If Marco Polo hadn't existed, the authors of children's books would almost certainly have invented him. His adventure was ideal fare for juvenile literature: the young boy who traveled the length of the known world, met all dangers, became the trusted friend of the great and dreaded Mongol emperor Kublai Khan--and returned to tell the tale. On his way home, he wrote his own book. The Venetians, blind to a good story when they saw one, hounded poor Marco even on his deathbed. He stuck by his facts to the end. Asked to take back just the parts that weren't true, he sighed, "I have not written down half of those things which I saw," and died.

But if half of those things were true it was an adventure, and these three books ought to excite the young reader. (None is a book for kids of all ages.) Elizabeth Levy's, whose publication coincides with the upcoming "television spectacular"--as it says on the cover--is a well- told story of Marco's 24-year odyssey. It contains mostly color photographs of such as Burt Lancaster (Pope Gregory the X), John Houseman (the Bishop Patriarch of Venice), Leonard Nimoy (Achmet, the Khan's regent), as well as spectacular--no kidding --Ektachrome vistas of Mongolian steppes, comely Mongol ladies standing by their yurts, a lamasery, scenes of imperial life within the Forbidden City, battles fought in bamboo forests, and torch-lit processions along the Great Wall.

The writing is good and instructive, full of dramatic dialogue, and probably right for the 7-to-11-year-old set. Parents will have a chance to refurbish their own vocabularies, in case they've forgotten what a lamasery is.

With photographs as vivid as these, prose, no matter how good, plays second fiddle. But kids who fasten on Levy's writing will come away with memorable reading moments and new perspectives, such as when Marco presents the Khan with the crucifix he and his uncle and father have brought with them--at considerable effort --from Jerusalem.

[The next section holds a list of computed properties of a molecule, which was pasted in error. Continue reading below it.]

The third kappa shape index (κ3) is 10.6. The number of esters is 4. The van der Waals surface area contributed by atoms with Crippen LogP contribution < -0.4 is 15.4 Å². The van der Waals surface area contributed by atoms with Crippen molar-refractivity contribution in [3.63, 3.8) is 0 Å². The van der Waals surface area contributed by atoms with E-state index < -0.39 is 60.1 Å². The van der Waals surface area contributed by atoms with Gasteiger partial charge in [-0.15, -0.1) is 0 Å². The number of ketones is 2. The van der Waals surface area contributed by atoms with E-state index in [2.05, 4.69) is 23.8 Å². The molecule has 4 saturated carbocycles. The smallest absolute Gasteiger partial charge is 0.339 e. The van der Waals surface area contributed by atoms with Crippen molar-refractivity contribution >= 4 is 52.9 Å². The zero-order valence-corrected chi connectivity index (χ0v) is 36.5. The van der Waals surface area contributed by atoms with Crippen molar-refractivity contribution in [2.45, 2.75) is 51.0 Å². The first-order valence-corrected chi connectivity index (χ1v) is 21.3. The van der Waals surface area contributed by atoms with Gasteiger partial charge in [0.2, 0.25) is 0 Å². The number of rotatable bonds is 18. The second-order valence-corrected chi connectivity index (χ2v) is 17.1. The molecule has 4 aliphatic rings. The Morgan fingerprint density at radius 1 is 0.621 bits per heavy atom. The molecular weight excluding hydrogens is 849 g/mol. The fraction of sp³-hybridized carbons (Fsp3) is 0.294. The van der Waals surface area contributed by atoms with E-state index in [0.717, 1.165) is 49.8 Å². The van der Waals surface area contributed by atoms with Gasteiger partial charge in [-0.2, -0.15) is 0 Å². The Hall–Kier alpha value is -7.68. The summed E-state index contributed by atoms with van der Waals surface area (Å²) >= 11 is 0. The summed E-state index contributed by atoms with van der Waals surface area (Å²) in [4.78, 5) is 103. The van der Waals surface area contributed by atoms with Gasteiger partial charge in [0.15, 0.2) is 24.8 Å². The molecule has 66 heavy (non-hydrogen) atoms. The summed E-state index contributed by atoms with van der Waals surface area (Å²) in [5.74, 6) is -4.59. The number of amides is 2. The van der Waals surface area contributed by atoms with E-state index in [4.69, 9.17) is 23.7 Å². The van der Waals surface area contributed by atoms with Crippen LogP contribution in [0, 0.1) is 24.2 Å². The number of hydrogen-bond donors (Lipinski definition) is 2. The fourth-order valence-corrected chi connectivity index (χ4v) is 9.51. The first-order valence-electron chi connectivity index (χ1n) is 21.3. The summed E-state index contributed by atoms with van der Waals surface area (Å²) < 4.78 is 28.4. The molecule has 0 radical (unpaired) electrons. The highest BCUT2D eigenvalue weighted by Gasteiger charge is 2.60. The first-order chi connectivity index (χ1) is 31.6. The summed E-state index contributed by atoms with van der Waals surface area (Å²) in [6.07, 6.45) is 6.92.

"Strange," murmured the Khan. "Yours is the only religion that has turned an instrument of death into an object of beauty and devotion."

This is a numinous proposition for the young mind, but gently and gracefully conveyed. Christianity, incidentally, is no seamless garment here: Marco watches a troop of amok Crusaders stomp a few Bedouin just for the hell of it.

"Father!" cried Marco. "How could men of God, Crusaders, butcher women and children?"

"They're just men, Marco. . . . There's no war as bitter as a religious war."

Another nice moment comes when Caidu Khan, a loner Mongol chieftain who thinks thrones and palaces are a bit, well, un-Mongolish, tells Marco why he's staying put on the steppes: "To settle is to perish. If we are given borders, we die."

There are many of these vignettes, anecdotes and encounters, and early on in the story, Marco begins keeping the journal that will become his book. This may not be lost on the young, reflective reader, who may be subliminally encouraged to start keeping one of his or her own.

The advantage of the Gian Paolo Ceserani Marco Polo, aimed at the same, or perhap at a slightly younger age group, is that its prose and illustrations leave a little more to the imagination. The illustrations by Piero Ventura let the reader inhabit a mre fantastical world than the one of still photographs from a movie set.

The text is embedded with images that might stimulate a child to think in metaphors, even though a few more years of English Comp will pass before he or she understands what a metaphor is. Cities "rush out to meet ships coming into port"; Marco traverses a "vast, sandy emptiness" of a desert.

The prose suffers a bit from the translation from the Italian. There are scattered references to "the Polos" (try to imagine Mr. and Mrs. Odysseus). But the translation also works a kind of quaintness. Mongols, we learn, "would eat even cats, dogs or rats--if they were low on larger animals."

This is a beguiling little book, full of enchanting details, such as the astrologers Kublai Khan kept on his roof all the time to chant away the storm clouds.

The Adventures of Marco Polo, by Demi, is, I'd guess, for 3- to 6-year-olds. The text probably doesn't exceed 150 words. Marco's voyage is related mostly by pleasantly cluttered maps showing what he saw along the way: "Holy Oil...Dangerous Robbers . . . Sheep with thirty- pound tails . . . Bleached bones of travelers who didn't make it . . . Yurts . . . Man-eating, savage Sumatra."

Horses are pink, sharks are blue and menacing as guppies, and warriors look only slightly discomfited as their heads are hacked off. Perfect for bedtime reading. Children learn about death too soon. Don't blame Demi. If Johnny is lucky--and historically blessed--he may never find out how much it does hurt. There are Soviet gunships out there now, and somewhere in those traveled sands of Iran the wreckage of Desert One.